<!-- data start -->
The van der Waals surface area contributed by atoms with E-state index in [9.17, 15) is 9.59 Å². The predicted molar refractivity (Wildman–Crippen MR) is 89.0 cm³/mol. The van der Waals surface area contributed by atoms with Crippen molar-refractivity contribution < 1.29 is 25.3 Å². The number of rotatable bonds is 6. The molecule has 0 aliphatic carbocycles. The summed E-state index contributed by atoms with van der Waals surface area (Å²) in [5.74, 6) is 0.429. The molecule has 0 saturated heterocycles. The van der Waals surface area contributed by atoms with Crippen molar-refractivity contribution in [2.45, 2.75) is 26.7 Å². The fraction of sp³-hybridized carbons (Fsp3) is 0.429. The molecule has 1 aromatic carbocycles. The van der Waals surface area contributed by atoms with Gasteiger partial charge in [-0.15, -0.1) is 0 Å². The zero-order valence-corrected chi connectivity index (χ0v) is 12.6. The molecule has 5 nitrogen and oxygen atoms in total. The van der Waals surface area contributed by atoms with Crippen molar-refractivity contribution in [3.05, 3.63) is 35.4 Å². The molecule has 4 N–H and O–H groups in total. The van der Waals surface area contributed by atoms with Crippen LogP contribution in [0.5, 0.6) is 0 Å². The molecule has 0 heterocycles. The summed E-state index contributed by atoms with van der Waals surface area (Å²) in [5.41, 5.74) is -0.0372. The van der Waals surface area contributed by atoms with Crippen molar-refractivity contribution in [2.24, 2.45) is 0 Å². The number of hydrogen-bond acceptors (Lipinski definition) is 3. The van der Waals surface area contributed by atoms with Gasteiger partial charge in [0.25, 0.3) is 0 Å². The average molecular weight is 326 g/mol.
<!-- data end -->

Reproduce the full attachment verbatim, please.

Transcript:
The van der Waals surface area contributed by atoms with E-state index in [9.17, 15) is 9.59 Å². The predicted molar refractivity (Wildman–Crippen MR) is 89.0 cm³/mol. The van der Waals surface area contributed by atoms with Crippen molar-refractivity contribution < 1.29 is 25.3 Å². The number of rotatable bonds is 6. The molecule has 0 aliphatic carbocycles. The summed E-state index contributed by atoms with van der Waals surface area (Å²) in [5.74, 6) is 0.429. The molecule has 0 saturated heterocycles. The van der Waals surface area contributed by atoms with Crippen molar-refractivity contribution in [2.45, 2.75) is 26.7 Å². The fraction of sp³-hybridized carbons (Fsp3) is 0.429. The molecule has 1 aromatic carbocycles. The van der Waals surface area contributed by atoms with Gasteiger partial charge in [-0.15, -0.1) is 0 Å². The zero-order valence-corrected chi connectivity index (χ0v) is 12.6. The molecule has 5 nitrogen and oxygen atoms in total. The van der Waals surface area contributed by atoms with Crippen molar-refractivity contribution in [3.05, 3.63) is 35.4 Å². The molecule has 4 N–H and O–H groups in total. The van der Waals surface area contributed by atoms with Crippen LogP contribution in [0.5, 0.6) is 0 Å². The molecule has 0 heterocycles. The summed E-state index contributed by atoms with van der Waals surface area (Å²) in [5.41, 5.74) is -0.0372. The van der Waals surface area contributed by atoms with Crippen molar-refractivity contribution in [2.24, 2.45) is 0 Å². The number of hydrogen-bond acceptors (Lipinski definition) is 3. The van der Waals surface area contributed by atoms with Gasteiger partial charge in [0.25, 0.3) is 0 Å². The average molecular weight is 326 g/mol.